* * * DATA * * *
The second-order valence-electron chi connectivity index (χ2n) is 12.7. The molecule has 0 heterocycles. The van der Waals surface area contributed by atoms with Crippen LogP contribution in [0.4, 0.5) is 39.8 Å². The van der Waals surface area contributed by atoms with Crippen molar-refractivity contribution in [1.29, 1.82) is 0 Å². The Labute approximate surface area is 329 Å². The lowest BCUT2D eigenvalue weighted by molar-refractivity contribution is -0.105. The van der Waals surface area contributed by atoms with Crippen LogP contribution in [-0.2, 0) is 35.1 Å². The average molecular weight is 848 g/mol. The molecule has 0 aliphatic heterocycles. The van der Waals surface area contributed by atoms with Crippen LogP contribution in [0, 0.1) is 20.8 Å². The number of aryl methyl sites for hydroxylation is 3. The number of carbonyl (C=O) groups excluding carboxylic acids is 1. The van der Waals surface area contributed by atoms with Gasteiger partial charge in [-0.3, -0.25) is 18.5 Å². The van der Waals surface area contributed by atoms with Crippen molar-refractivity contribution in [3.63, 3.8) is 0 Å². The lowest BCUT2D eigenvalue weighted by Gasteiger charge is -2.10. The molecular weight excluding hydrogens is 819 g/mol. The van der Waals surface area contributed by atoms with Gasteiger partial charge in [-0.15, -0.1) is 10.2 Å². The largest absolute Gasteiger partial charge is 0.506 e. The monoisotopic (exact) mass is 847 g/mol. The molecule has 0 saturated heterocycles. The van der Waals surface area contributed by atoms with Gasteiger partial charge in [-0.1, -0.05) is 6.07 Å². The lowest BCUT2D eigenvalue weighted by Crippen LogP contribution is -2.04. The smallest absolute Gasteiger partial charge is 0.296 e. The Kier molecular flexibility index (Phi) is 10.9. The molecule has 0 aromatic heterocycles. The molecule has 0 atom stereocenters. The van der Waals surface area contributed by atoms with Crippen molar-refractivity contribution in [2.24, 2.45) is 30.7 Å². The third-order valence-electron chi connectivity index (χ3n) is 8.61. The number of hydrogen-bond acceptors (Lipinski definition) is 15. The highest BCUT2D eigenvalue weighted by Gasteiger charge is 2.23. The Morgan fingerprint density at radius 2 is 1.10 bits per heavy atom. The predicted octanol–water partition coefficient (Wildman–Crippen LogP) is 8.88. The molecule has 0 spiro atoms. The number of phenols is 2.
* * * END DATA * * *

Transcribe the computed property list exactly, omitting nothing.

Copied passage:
The second-order valence-electron chi connectivity index (χ2n) is 12.7. The molecule has 0 heterocycles. The van der Waals surface area contributed by atoms with Crippen LogP contribution in [0.4, 0.5) is 39.8 Å². The van der Waals surface area contributed by atoms with Crippen molar-refractivity contribution in [1.29, 1.82) is 0 Å². The Labute approximate surface area is 329 Å². The lowest BCUT2D eigenvalue weighted by molar-refractivity contribution is -0.105. The van der Waals surface area contributed by atoms with Crippen LogP contribution in [-0.2, 0) is 35.1 Å². The average molecular weight is 848 g/mol. The molecule has 0 aliphatic heterocycles. The van der Waals surface area contributed by atoms with Crippen LogP contribution in [0, 0.1) is 20.8 Å². The number of aryl methyl sites for hydroxylation is 3. The number of carbonyl (C=O) groups excluding carboxylic acids is 1. The van der Waals surface area contributed by atoms with Gasteiger partial charge in [-0.3, -0.25) is 18.5 Å². The van der Waals surface area contributed by atoms with Crippen molar-refractivity contribution in [3.63, 3.8) is 0 Å². The lowest BCUT2D eigenvalue weighted by Gasteiger charge is -2.10. The molecular weight excluding hydrogens is 819 g/mol. The van der Waals surface area contributed by atoms with Gasteiger partial charge in [-0.15, -0.1) is 10.2 Å². The largest absolute Gasteiger partial charge is 0.506 e. The monoisotopic (exact) mass is 847 g/mol. The molecule has 0 saturated heterocycles. The van der Waals surface area contributed by atoms with Gasteiger partial charge in [-0.1, -0.05) is 6.07 Å². The lowest BCUT2D eigenvalue weighted by Crippen LogP contribution is -2.04. The smallest absolute Gasteiger partial charge is 0.296 e. The Kier molecular flexibility index (Phi) is 10.9. The molecule has 0 aromatic heterocycles. The molecule has 0 atom stereocenters. The van der Waals surface area contributed by atoms with Crippen molar-refractivity contribution in [2.24, 2.45) is 30.7 Å². The third-order valence-electron chi connectivity index (χ3n) is 8.61. The number of hydrogen-bond acceptors (Lipinski definition) is 15. The highest BCUT2D eigenvalue weighted by Gasteiger charge is 2.23. The Morgan fingerprint density at radius 2 is 1.10 bits per heavy atom. The predicted octanol–water partition coefficient (Wildman–Crippen LogP) is 8.88. The molecule has 0 spiro atoms. The number of phenols is 2.